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Haematopoietic stem cell differentiation promotes the release of prominin-1/CD133-containing membrane vesicles--a role of the endocytic-exocytic pathway.

Bauer N, Wilsch-Bräuninger M, Karbanová J, Fonseca AV, Strauss D, Freund D, Thiele C, Huttner WB, Bornhäuser M, Corbeil D

The differentiation of stem cells is a fundamental process in cell biology and understanding its mechanism might open a new avenue for therapeutic strategies. Using an ex vivo co-culture system consisting of human primary haematopoietic stem and progenitor cells growing on multipotent mesenchymal stromal cells as a feeder cell layer, we describe here the exosome-mediated release of small membrane vesicles containing the stem and cancer stem cell marker prominin-1 (CD133) during haematopoietic cell differentiation. Surprisingly, this contrasts with the budding mechanism underlying the release of this cholesterol-binding protein from plasma membrane protrusions of neural progenitors. Nevertheless, in both progenitor cell types, protein-lipid assemblies might be the essential structural determinant in the release process of prominin-1. Collectively, these data support the concept that prominin-1-containing lipid rafts may host key determinants necessary to maintain stem cell properties and their quantitative reduction or loss may result in cellular differentiation.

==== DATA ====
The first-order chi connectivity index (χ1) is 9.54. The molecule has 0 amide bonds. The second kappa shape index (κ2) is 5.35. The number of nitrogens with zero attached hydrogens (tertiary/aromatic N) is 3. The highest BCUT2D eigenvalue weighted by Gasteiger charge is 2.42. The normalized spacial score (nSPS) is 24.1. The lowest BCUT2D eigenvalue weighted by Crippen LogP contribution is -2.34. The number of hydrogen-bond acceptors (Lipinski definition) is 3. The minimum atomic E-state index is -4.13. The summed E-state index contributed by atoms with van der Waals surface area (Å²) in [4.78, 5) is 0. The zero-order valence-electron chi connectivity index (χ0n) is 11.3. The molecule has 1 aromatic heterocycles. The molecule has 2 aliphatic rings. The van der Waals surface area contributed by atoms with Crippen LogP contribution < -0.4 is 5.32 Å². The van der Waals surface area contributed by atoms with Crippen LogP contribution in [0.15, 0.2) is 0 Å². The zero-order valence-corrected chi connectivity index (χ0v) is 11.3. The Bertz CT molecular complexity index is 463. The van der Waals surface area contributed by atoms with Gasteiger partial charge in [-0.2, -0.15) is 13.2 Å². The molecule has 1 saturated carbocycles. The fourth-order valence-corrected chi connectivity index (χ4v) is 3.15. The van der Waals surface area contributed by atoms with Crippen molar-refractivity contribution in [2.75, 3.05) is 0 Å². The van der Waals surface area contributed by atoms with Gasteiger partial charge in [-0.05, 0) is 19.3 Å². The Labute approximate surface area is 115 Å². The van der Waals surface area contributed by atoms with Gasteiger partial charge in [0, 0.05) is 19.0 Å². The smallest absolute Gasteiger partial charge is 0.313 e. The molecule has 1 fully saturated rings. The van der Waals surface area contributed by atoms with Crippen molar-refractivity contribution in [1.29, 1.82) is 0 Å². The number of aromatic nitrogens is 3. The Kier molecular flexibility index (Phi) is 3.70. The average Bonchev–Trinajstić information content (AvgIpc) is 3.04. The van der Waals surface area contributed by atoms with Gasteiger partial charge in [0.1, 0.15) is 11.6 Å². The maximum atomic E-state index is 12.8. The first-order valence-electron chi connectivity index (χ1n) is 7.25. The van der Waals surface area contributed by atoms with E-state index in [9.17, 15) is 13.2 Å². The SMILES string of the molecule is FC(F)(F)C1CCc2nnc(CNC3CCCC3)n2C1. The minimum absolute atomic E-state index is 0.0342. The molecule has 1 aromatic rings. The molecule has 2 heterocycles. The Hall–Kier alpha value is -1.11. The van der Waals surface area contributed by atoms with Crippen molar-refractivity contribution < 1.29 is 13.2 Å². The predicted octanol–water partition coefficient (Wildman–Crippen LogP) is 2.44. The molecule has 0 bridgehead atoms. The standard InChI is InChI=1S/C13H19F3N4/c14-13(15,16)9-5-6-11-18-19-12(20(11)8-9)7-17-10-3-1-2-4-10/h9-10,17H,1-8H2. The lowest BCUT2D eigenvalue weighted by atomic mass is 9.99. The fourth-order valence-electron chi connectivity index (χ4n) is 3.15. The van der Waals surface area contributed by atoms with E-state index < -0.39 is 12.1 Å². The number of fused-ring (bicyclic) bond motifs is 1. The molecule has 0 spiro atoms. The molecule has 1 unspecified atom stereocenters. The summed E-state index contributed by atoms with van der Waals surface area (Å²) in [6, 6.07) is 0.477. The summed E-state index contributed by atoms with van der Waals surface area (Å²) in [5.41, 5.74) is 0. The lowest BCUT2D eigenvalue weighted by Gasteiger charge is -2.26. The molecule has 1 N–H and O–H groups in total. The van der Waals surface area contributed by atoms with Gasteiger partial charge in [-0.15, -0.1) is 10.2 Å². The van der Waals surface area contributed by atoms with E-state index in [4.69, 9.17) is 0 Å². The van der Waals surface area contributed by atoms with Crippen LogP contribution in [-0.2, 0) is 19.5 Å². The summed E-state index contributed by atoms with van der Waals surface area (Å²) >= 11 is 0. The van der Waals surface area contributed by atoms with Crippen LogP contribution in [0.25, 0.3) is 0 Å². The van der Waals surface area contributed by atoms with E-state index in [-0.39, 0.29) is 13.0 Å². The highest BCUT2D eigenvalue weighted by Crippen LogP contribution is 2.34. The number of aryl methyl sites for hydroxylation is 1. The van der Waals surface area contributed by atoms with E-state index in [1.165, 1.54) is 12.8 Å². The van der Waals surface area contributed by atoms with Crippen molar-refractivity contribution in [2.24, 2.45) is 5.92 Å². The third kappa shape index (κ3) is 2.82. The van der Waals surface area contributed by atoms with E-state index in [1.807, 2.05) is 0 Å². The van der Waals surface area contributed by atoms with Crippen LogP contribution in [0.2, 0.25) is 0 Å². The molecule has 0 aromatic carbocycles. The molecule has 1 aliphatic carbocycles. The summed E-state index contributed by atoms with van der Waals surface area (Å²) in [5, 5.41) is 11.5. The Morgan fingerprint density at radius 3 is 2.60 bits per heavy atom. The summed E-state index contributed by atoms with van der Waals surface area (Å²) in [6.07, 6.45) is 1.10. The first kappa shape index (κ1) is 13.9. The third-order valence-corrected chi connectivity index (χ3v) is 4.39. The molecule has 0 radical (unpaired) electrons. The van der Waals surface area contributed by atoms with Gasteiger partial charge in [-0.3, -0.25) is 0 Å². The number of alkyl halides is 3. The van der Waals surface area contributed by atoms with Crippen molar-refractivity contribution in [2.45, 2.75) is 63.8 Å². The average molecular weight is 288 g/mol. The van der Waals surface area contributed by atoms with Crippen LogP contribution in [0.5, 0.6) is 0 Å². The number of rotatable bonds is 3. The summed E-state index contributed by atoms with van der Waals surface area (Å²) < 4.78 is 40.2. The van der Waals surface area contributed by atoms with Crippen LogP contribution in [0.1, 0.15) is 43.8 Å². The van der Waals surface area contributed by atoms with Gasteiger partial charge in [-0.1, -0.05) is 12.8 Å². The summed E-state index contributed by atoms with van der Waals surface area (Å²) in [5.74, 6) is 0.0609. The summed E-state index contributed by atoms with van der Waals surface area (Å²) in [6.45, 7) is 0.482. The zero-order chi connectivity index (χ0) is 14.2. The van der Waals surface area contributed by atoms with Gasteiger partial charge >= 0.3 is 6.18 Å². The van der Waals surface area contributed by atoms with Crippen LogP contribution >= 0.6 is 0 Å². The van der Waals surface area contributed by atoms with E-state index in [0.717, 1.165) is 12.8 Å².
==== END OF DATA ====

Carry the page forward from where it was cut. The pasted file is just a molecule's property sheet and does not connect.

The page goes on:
Fig.2 taken from Bauer et al, 2011.
  • EMBO Mol Med 2011 Jul 18;3(7):398-409
  • 2011
  • Cell Biology
  • 21591261
  • PubMed

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